The Treaty of Independence divided Irish Nationalists, including members of the IRA, with one half (led by Eamonn de Valera) viewing it as a betrayal, leaving part of Ireland in British hands, with Catholics persecuted by loyalist violence. Michael Collins, on the other hand, led the Treaty delegation and viewed it merely as a stepping stone for an independent, united Ireland (he also smuggled arms to Northern Ireland so the people there could defend themselves). He became the commander-in-chief of the Irish Free State Army, formed of IRA troops who supported him. A tragic, bloody civil war broke out, with former comrades fighting on both sides against each other. During an ambush in his native County Cork, Michael Collins was killed by anti-Treaty forces (intentionally or not, it is unclear). Early the next year, the anti-Treaty forces surrendered, although the IRA remained. After WW2, in 1949 the Republic of Ireland was declared, fully independent from the British Commonwealth. Northern Ireland remained a source of The Troubles, with cross-border involvement, until 1998.

The Irish Revolution in fiction:

  • Boardwalk Empire: Season 2 has Nucky dealing with the IRA, trading American firearms for Irish whisky. However John McGarrigle (the IRA leader Nucky conducts business with) is a Composite Character of sorts, bearing a strong physical resemblance to Eamonn de Valera but being pro-treaty like Michael Collins and getting assassinated as a result.
  • Michael Collins: Mostly involving historical figures, including the title character.
  • The Wind That Shakes the Barley
  • An episode of Young Indiana Jones featured Indy getting caught in the Easter Rising en route to join the Belgian army and fight in World War One.
  • Downton Abbey: Branson has relatives who died in the Easter Rising. An Irish nationalist and socialist, he wholeheartedly and full-throatedly supports the revolution, much to the discomfort of some of the other servants and the Crawleys (particularly after he marries Sybil). After Series 2 (in 1919) he departs for Ireland to take up a career in journalism, but he (and a pregnant Sybil) is forced to flee back to Downton in Series 3 (in 1920) after one of his revolutionary activities goes horribly awry.


The Irish Revolution contains tropes such as:

  • Cool Guns: The IRA were some of the very earliest users of the Thompson submachine gun.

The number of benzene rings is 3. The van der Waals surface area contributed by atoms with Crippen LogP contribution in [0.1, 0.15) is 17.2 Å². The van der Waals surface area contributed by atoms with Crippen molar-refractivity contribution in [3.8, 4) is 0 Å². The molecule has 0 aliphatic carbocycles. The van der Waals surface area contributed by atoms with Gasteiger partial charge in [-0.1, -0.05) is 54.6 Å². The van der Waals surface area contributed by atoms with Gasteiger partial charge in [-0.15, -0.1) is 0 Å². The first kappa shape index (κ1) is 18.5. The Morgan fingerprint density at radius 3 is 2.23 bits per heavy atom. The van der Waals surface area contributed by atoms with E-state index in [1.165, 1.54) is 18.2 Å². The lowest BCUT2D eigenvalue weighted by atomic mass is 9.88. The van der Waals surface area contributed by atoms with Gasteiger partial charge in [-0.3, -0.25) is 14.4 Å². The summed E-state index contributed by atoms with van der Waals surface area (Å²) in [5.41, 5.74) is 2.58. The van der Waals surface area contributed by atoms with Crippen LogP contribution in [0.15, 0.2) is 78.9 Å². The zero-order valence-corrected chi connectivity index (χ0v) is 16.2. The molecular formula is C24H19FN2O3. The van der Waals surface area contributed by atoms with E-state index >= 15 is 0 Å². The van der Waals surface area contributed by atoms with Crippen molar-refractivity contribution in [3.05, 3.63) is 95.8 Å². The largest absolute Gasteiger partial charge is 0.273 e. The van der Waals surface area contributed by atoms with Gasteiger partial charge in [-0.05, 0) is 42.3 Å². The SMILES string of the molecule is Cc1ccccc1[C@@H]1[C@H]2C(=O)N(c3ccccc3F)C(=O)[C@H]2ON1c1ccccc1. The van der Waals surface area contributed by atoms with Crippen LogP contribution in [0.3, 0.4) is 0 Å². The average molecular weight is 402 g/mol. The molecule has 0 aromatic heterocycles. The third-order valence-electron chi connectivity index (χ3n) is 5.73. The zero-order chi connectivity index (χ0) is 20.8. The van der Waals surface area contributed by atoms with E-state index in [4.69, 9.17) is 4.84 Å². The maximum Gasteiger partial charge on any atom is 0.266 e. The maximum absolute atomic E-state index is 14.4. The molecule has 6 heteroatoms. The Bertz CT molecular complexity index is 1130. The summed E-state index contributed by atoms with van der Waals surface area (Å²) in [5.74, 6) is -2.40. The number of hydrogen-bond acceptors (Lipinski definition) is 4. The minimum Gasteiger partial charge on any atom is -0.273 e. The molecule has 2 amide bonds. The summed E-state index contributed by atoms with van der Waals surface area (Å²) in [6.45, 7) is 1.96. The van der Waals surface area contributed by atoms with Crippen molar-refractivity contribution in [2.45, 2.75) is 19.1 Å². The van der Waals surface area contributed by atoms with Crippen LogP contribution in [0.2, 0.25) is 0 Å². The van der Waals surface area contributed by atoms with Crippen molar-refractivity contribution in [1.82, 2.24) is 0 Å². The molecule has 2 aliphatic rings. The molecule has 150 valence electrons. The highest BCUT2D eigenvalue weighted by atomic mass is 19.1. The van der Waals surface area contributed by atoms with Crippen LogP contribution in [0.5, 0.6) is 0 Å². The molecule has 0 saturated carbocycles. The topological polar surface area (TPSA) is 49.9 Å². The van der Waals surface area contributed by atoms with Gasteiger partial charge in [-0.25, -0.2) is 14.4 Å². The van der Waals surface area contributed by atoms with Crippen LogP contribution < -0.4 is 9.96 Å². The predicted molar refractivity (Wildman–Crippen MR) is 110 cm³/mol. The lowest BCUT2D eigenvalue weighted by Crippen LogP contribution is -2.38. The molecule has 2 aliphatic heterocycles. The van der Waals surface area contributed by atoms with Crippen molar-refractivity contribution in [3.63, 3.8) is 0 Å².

• They were also well known for using the Mauser (the original .43 caliber Model 1871). After the Easter Rising, British authorities were able to identify many of the shooters by the bruises on their shoulders.
  • Combat Pragmatist: The IRA mimicked the tactics of the Boers to great effect. Justified in that conventional warfare had turned out to be a disaster.
  • Epic Fail: Early in the war the Divisional Police Commissioner for Munster, Gerald Smyth, gave a speech in Listowel to an assembled group of RIC officers intended both to stiffen morale and reassure the police they would not face penalty if they shot someone who turned out to be innocent. Thirteen RIC officers resigned outright after the speech and several of them actually defected to the IRA.
  • Evil Brit: The Black and Tans and the Auxiliaries were well known to have caused many atrocities (see Police Brutality), though they weren't all from the British mainland. Some were actually recruited within Ireland itself.
    • Ironically, the many nastier elements of both sides probably qualified (at least by political technicality) even if those on the Republican side did not want to be considered "Brits" and Ireland was not part of the geographic island of Great Britain.
  • Heel-Face Turn: Both the Royal Irish Constabulary (RIC) and the Dublin Metropolitan Police (DMP) saw several defections to the IRA. Eamon Broy and David Neligan (both of DMP) in particular were incredibly valuable Reverse Moles.
  • La Résistance: The IRA.
  • Improbable Age: Many of the Irish leaders were remarkably young, at least by the standards of the time. Michael Collins famously was only 31 when he died and many of his peers were not much older.
  • Police Brutality: The Black and Tans and the Auxiliaries were almost universally despised for their thuggery even by the RIC officers they were supposedly reinforcing, along with many in Britain who would not automatically have sympathised with the IRA. King George V himself told the wife of the Chief Secretary that he hated the idea of the Black and Tans.
    • This was also enforced by the Republican government in the areas it was able to take over, and continued up into the Irish Civil War. Though to be fair, the IRA guerrillas could be pretty brutal themselves.
  • Spotlight-Stealing Squad: The Irish Citizen Army numbered less than 300 people and during the Easter Rising they were outnumbered more than three to one by the non-socialist Irish Volunteers, yet to read some Irish writers like Seán O'Casey (a committed socialist himself) they did most of the fighting. In particular Popular History has it that most Dubliners in the fighting were in the Citizen Army ranks while the Volunteers represented rural Ireland, but in reality the Volunteers doing the actual shooting were mostly from Dublin.
  • Token Good Teammate: Arguably, the Republican rebels were briefly this to the Central Powers.
  • World War One: Overlapped with the early parts of it, and had a major influence on how it turned out. Both sides got huge amounts of experienced, hardened men and well-worn materials from the same side of the trenches. The result when they returned to a turbulent Ireland was ugly.

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alternative title(s): Irish Revolution